Easy Ways to Introduce Your Child to Learning a Second Language

Posted in French Tutoring, Parent Education Resources, Featured, Tips & Advice

Easy Ways to Introduce Your Child to Learning a Second Language

There’s some great reasons to consider raising your child to be multi-lingual, even if you don’t speak another language yourself. Whether you’re considering placing your little one in French Immersion come fall, or simply want your older child to pick up a new skill, here’s some great ways to get started right now over the summer:

For younger children:

Start with the ABC’s and numbers! No matter what language you want to teach your child in, you’ll be able to find the fundamentals online. Whether you want to pick up Pinyin, or just teach your child to be fluent in Canada’s second language, check out YouTube for some fun songs to sing along with. Music helps memorization, and makes things way more fun.

Grab the post-its and label objects around the house. The whole family can get into the game with this one. Ask everyone to ask for labeled objects in the other language. You’ll only have to get someone to ask for un banane once before the giggles set in and they’re happy to play along. For Latin-based languages that have genders attached to objects, you can take the additional step of making it easier to remember male or female nouns with simple colour coding.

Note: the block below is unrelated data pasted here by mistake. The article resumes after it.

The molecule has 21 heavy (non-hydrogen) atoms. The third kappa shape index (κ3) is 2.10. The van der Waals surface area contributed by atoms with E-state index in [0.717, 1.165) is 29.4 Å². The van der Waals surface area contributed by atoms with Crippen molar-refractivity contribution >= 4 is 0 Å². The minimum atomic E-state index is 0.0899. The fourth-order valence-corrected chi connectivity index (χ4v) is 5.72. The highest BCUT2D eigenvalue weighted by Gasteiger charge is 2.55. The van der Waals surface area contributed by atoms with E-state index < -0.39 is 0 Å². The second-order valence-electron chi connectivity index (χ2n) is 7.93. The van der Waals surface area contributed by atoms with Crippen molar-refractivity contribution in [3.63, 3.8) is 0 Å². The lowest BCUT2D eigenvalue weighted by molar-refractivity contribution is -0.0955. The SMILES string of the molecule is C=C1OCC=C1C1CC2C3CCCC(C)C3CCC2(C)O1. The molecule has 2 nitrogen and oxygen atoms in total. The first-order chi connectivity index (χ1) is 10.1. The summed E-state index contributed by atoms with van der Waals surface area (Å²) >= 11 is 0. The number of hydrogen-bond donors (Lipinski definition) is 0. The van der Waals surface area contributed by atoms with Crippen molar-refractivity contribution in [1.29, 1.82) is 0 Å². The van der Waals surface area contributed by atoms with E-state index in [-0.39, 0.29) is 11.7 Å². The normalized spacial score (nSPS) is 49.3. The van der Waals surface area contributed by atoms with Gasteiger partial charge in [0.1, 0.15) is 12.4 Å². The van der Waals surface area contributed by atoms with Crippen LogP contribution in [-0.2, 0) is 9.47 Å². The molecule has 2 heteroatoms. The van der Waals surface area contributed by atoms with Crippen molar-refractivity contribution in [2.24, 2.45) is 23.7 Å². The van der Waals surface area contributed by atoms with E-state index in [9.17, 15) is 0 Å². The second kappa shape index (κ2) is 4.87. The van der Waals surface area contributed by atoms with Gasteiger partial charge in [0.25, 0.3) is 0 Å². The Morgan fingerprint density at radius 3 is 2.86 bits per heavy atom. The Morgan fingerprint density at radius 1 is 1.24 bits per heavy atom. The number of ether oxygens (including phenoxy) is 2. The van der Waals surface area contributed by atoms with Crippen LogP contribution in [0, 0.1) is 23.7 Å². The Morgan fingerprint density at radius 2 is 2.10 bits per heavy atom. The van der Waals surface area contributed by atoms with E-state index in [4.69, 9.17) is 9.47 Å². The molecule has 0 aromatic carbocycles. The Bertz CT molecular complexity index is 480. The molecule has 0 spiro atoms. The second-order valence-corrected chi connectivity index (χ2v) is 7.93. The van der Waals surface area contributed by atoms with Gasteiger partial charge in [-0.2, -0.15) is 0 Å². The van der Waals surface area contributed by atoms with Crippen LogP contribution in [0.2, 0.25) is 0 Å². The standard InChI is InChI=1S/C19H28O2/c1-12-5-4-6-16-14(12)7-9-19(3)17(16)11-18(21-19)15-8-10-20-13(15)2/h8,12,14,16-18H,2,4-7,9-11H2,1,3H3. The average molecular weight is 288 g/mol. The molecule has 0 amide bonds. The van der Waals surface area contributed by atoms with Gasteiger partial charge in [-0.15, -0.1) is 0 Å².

Grab a colouring book. This is a great way to introduce the names for colours and other items that aren’t so common inside the household, like animals, larger objects, and places.

For older children:

Pick up the comics. Did you know you can find Garfield in French? The humour of simple comics like Garfield is much easier to follow along with for readers who are new to a language, without neglecting important elements of grammar and sentence structure. There will be enough situations to encourage a reader to pick up a dictionary to look up a word without it feeling overwhelming.

Check out Duolingo. For any language at all, Duolingo is a great place for older kids to start. You may have already seen the memes about Duolingo, which sends reminders to people when they haven’t practiced in a while. Even though kids may joke about the Owl coming to get them, the truth is that people respond well to the way Duolingo encourages people to continue. And it’s a wonderful program. Unlike many, free programs, Duolingo tests reading, writing, hearing and speaking (if you have a mic). 

We hope that everyone is having a safe and happy summer, and that they are still getting lots of learning in!

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